Judy Wu is an English teacher from Taiwan. She’s been teaching English in Tawian for more than 12 years and has also taught the Chinese language in the UK. She currently lives and works in Taiwan. She is passionate about using technology in learning, storytelling, and intercultural communication education. She believes that the teacher is a facilitator and a coordinator — not the dispenser of knowledge. She is also a masseuse, an acupuncturist, a zumba teacher and a lover of salsa dancing.
What are you passionate about, Judy?
I am passionate about interaction with people and learning more about how people think and learn. When I was young, I liked to observe other classmates learning and performing. However, I was too shy to join them. Now, as a teacher, I love to guide shy students to become more expressive and willing to explore different things, and most importantly, themselves. I also enjoy travelling and exploring different cultures and meeting locals. For me, life is a non-stop learning journey as I explore new things but also embrace tradition at the same time. I am passionate about music, dance and alternative therapy. For me, they are the important elements in my life. Being open to all sorts of possibilities and being ready for various challenges in life positively is a big part of who I am.
How and why did you become a teacher?
When I was young, I always liked to hang out with my father who was a teacher in primary school. I enjoyed listening to my father’s students talking about what they had learned in his class, how much they enjoyed the lessons, and how much they had changed because of their learning. I thought that being a teacher must be the best job in the world because a teacher changes others’ lives and is proud of their achievements without being in competition with them. And then I made it to enter the college to be trained as a secondary school teacher. I have been a junior high school teacher in Taiwan for more than 12 years. I taught aborigines in the north east of Taiwan for my first 2 years of teaching. It let me realise that accuracy is not that most important thing, but the passion to go for something. My students were not afraid of making mistakes and loved to sing and dance to express their feelings, even though they came from the low social status background without enough support from their families. It let me realise the mission of a teacher is to try everything to guide and motive the learners in different ways and never stop learning as well. After my 5th years of teaching, I found that I needed to have more input for my personal teaching development. Therefore, I went to Northern Ireland for my master’s degree and had a great teaching experience for 6 weeks in Hungary. That was another milestone for my interest in intercultural projects. As an Asian to use English to communicate with the Hungarian students, I not only needed to bring them the content of the lessons, but also the culture from my background for them to know more about the other side of the world.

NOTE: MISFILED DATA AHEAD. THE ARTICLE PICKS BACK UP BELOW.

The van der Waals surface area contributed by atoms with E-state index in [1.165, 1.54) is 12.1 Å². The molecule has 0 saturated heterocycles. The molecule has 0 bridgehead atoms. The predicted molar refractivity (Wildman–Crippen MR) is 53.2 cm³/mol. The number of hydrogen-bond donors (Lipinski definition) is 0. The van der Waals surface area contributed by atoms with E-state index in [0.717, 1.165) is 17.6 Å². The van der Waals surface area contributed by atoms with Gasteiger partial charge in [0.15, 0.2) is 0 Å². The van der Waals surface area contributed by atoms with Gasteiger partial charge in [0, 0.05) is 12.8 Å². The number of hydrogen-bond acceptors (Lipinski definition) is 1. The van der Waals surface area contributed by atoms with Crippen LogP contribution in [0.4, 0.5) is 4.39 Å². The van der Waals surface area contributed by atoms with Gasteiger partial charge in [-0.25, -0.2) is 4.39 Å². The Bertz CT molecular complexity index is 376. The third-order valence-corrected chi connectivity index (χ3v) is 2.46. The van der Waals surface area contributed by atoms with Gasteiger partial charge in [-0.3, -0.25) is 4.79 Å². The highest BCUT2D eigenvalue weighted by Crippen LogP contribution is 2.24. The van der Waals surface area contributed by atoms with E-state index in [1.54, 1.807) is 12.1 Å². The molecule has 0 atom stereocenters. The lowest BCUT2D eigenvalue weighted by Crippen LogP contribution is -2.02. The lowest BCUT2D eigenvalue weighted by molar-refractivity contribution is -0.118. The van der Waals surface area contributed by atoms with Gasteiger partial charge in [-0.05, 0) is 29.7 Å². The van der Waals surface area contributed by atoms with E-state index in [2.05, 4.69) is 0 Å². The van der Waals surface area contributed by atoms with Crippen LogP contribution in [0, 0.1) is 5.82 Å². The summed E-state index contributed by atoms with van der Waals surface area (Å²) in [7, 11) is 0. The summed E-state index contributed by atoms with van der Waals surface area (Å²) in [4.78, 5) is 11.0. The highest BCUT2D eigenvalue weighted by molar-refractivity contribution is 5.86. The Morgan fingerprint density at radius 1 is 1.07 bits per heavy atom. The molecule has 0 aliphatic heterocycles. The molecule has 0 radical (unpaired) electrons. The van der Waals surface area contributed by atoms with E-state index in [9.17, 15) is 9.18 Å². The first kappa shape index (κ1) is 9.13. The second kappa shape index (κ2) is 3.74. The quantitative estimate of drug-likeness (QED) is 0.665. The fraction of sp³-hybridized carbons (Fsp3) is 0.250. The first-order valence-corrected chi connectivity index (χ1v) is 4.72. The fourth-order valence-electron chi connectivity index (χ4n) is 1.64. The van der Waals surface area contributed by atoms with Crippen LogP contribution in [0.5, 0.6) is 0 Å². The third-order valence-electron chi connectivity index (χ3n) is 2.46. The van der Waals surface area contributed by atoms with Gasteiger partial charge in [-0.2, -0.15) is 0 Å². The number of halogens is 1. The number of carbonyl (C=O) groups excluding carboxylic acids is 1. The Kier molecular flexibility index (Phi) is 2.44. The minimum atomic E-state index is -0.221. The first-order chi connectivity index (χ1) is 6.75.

What are you most interested in right now, Judy
I have been a language teacher for more than 10 years and always try to find different ways to learn and to explore myself. I am currently doing my PhD and am working on an intercultural email exchange project for my thesis writing and also assisting intercultural exchange groups between Taiwan and the UK. It’s a project supported by the British Council. I am also a Chinese acupuncturist and a zumba dance teacher. All of the learning inspired me to do further research about multiple intelligence theory and mind-body-spirit learning. For instance, doing a tai chi breathing exercise at the beginning of a lesson is helpful to calm the students down. And guiding them through the different meditation exercise with music and visual aids is good to train them to focus on something and also to be creative in their own ways. My students would know different acupuncture pressure points for relaxing or therapeutic functions. They cannot just help themselves, but also others. A group relaxation exercise is a great way to have a good group rapport and to let go of barriers. For me, being a language teacher is more than just teaching a language. It is way of life. Through another language, we can see another world through different perspectives.